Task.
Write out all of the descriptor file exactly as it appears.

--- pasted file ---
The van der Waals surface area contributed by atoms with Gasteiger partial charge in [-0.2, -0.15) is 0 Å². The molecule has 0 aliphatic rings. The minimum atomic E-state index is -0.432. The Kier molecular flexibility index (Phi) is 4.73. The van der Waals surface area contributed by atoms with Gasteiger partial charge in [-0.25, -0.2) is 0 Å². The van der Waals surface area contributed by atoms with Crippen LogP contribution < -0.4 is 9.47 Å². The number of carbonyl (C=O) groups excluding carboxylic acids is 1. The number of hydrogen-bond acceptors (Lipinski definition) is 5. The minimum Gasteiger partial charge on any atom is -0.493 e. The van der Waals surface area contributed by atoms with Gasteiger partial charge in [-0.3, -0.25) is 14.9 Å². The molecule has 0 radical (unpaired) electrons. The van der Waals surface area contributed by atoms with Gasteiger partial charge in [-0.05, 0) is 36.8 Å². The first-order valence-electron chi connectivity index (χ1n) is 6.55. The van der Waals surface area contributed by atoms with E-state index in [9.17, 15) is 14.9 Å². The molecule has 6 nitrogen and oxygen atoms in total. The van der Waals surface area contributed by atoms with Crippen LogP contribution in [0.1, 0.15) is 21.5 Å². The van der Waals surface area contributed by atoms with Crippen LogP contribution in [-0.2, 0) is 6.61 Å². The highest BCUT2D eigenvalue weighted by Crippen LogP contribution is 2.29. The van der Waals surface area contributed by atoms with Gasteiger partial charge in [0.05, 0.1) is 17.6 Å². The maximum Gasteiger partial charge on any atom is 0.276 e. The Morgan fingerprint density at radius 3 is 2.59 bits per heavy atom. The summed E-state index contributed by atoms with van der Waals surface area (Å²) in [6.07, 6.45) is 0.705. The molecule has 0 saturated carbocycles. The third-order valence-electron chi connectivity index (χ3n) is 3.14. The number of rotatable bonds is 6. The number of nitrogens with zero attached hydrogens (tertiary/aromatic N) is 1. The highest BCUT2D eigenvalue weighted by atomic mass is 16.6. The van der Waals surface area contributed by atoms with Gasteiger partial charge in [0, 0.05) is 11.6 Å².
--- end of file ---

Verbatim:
The van der Waals surface area contributed by atoms with Gasteiger partial charge in [-0.2, -0.15) is 0 Å². The molecule has 0 aliphatic rings. The minimum atomic E-state index is -0.432. The Kier molecular flexibility index (Phi) is 4.73. The van der Waals surface area contributed by atoms with Gasteiger partial charge in [-0.25, -0.2) is 0 Å². The van der Waals surface area contributed by atoms with Crippen LogP contribution < -0.4 is 9.47 Å². The number of carbonyl (C=O) groups excluding carboxylic acids is 1. The number of hydrogen-bond acceptors (Lipinski definition) is 5. The minimum Gasteiger partial charge on any atom is -0.493 e. The van der Waals surface area contributed by atoms with Gasteiger partial charge in [-0.3, -0.25) is 14.9 Å². The molecule has 0 radical (unpaired) electrons. The van der Waals surface area contributed by atoms with Gasteiger partial charge in [-0.05, 0) is 36.8 Å². The first-order valence-electron chi connectivity index (χ1n) is 6.55. The van der Waals surface area contributed by atoms with E-state index in [9.17, 15) is 14.9 Å². The molecule has 6 nitrogen and oxygen atoms in total. The van der Waals surface area contributed by atoms with Crippen LogP contribution in [0.1, 0.15) is 21.5 Å². The van der Waals surface area contributed by atoms with Crippen LogP contribution in [-0.2, 0) is 6.61 Å². The highest BCUT2D eigenvalue weighted by Crippen LogP contribution is 2.29. The van der Waals surface area contributed by atoms with Gasteiger partial charge in [0.05, 0.1) is 17.6 Å². The maximum Gasteiger partial charge on any atom is 0.276 e. The Morgan fingerprint density at radius 3 is 2.59 bits per heavy atom. The summed E-state index contributed by atoms with van der Waals surface area (Å²) in [6.07, 6.45) is 0.705. The molecule has 0 saturated carbocycles. The third-order valence-electron chi connectivity index (χ3n) is 3.14. The number of rotatable bonds is 6. The number of nitrogens with zero attached hydrogens (tertiary/aromatic N) is 1. The highest BCUT2D eigenvalue weighted by atomic mass is 16.6. The van der Waals surface area contributed by atoms with Gasteiger partial charge in [0, 0.05) is 11.6 Å².